Recognition that iodine was nutritionally important began in the 1920s when it was found that iodine prevented goiter, and increased iodine intake was associated with decreased endemic cretinism, the arrested physical and mental development caused by the lack of thyroid hormone. Today, the consequences of iodine deficiency still are a major public health problem in the world. In fact, iodine deficiency is the most prevalent global cause of preventable mental retardation. Briefly, the spectrum of iodine deficiency disorders is large and includes fetal congenital anomalies and perinatal mortality; neurological cretinism characterized by mental deficiency, deaf mutism, spastic diplegia (spastic stiffness of the limbs), and squint; psychomotor defects; goiter; and slowing of the metabolic rate causing fatigue, slowing of bodily and mental functions, weight increase, and cold intolerance.

Although homeostatic mechanisms allow for a substantial tolerance to high intakes of iodine, iodine-induced hyperthyroidism has been recognized for nearly two centuries. People who have had a marked iodine deficiency and are then given high amounts of iodine as part of a preventative program are at risk of getting hyperthyroidism with clinical signs including weight loss, tachycardia, muscle weakness, and skin warmth.

Iodide, an anion, is rapidly and almost completely absorbed from the stomach and upper gastrointestinal (GI) tract. Most other forms of iodine are changed in the GI tract to iodide and completely absorbed. When thyroid hormone is ingested, about 80 percent is absorbed without change; the rest is excreted in the feces. Absorbed iodide circulates in the free form; it does not bind to proteins in blood. Iodide is rapidly removed from circulation by the thyroid and kidney. Urinary excretion is a major homeostatic mechanism. If iodine intake has been adequate, only about 10 percent of absorbed iodide appears in the thyroid, the rest appears in the urine. However, if iodine status is inadequate, a much higher percentage, up to 80 percent, can appear in the thyroid. The thyroid gland is essentially the only storage site for iodine, where it appears mostly as mono-and diiodotyrosine and T4, with a small amount of T3.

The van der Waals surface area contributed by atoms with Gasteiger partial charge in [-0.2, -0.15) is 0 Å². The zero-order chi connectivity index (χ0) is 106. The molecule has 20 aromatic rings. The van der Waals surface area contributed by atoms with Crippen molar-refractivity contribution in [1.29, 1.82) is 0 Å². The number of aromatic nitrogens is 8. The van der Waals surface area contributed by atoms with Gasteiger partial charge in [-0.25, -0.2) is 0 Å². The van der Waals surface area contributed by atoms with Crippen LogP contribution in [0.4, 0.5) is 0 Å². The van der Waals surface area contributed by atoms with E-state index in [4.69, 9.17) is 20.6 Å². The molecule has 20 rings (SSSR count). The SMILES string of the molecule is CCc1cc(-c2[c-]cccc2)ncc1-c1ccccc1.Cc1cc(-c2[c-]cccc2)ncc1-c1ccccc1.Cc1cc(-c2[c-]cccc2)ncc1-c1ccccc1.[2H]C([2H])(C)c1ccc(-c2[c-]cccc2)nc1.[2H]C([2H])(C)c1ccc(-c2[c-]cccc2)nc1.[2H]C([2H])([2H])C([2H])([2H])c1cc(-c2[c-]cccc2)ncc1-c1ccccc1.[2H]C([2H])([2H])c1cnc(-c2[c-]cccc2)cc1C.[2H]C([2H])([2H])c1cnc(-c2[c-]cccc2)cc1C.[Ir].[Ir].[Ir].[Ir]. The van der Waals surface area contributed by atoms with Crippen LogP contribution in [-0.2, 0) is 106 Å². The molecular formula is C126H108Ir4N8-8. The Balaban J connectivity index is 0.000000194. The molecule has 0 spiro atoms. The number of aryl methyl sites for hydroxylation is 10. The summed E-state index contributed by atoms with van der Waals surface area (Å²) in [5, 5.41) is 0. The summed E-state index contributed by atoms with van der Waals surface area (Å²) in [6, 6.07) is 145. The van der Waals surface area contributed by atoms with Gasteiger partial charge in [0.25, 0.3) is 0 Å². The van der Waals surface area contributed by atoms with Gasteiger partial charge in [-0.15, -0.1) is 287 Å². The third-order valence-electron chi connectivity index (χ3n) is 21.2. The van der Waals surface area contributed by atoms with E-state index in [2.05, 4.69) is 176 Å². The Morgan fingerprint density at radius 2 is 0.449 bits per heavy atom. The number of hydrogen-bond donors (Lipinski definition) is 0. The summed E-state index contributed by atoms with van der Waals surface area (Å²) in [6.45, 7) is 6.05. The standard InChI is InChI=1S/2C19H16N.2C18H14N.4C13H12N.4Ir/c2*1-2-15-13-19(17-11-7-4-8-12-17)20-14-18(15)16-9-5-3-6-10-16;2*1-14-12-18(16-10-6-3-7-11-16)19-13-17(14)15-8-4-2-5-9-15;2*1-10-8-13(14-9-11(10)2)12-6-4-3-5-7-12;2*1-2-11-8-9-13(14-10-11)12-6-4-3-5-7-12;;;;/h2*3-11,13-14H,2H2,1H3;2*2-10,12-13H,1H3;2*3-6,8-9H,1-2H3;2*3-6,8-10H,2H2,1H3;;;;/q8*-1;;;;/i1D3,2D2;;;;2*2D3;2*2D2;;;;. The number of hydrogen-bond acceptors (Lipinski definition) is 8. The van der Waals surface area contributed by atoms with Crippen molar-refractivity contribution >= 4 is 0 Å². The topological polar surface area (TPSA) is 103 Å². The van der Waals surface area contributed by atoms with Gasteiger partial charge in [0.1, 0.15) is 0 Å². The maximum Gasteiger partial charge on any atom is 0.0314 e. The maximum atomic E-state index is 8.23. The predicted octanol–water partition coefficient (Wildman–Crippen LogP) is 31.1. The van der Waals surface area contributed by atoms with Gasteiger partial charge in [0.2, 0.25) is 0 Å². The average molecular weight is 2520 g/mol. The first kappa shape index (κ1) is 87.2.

The recommended intakes of iodine for various age and sex groups are shown in Table 1, which shows that the recommended dietary allowance (RDA) for adults is 150 >g/day. Iodized salt has been the major method for assuring adequate iodine intake since the 1920s. Other sources of iodine are seafood and foods from plants grown on high-iodine soils.

Iron

This trace element is a component of molecules that transport oxygen in blood. Numerous enzymatic reactions involving oxidation and reduction (redox) use iron as the agent through which oxygen is added, hydrogen is removed, or electrons are transferred. The classes of enzymes dependent on iron for activity include the oxidoreductases, exemplified by xanthine oxidase/dehydrogenase; monooxygenases, exemplified by the amino acid oxidases and cytochrome P450; dioxygenases, exemplified by amino acid dioxygenases, lipoxygenases, peroxidases, fatty acid desaturases, and nitric oxide synthases; and miscellaneous enzymes such as aconitase.

Among the trace elements, iron has the longest and best described history. By the seventeenth century, a recognized treatment for chlorosis, or iron deficiency anemia, was drinking wine containing iron filings. Despite the extensive knowledge about its treatment and prevention, and the institution of a variety of effective interventions, iron deficiency is the primary mineral deficiency in the United States and the world today. The physiological signs of iron deficiency include anemia, glossitis (smooth atrophy of tongue surface), angular stomatitis (fissures at the angles of the mouth), koilonychia (spoon nails), blue sclera, lethargy, apathy, listlessness, and fatigue. Pathological consequences of iron deficiency include impaired thermoregulation, immune function, mental function, and physical performance; complications in pregnancy, including increased risk of premature delivery, low birth weight, and infant mortality; and possibly increased risk of osteoporosis.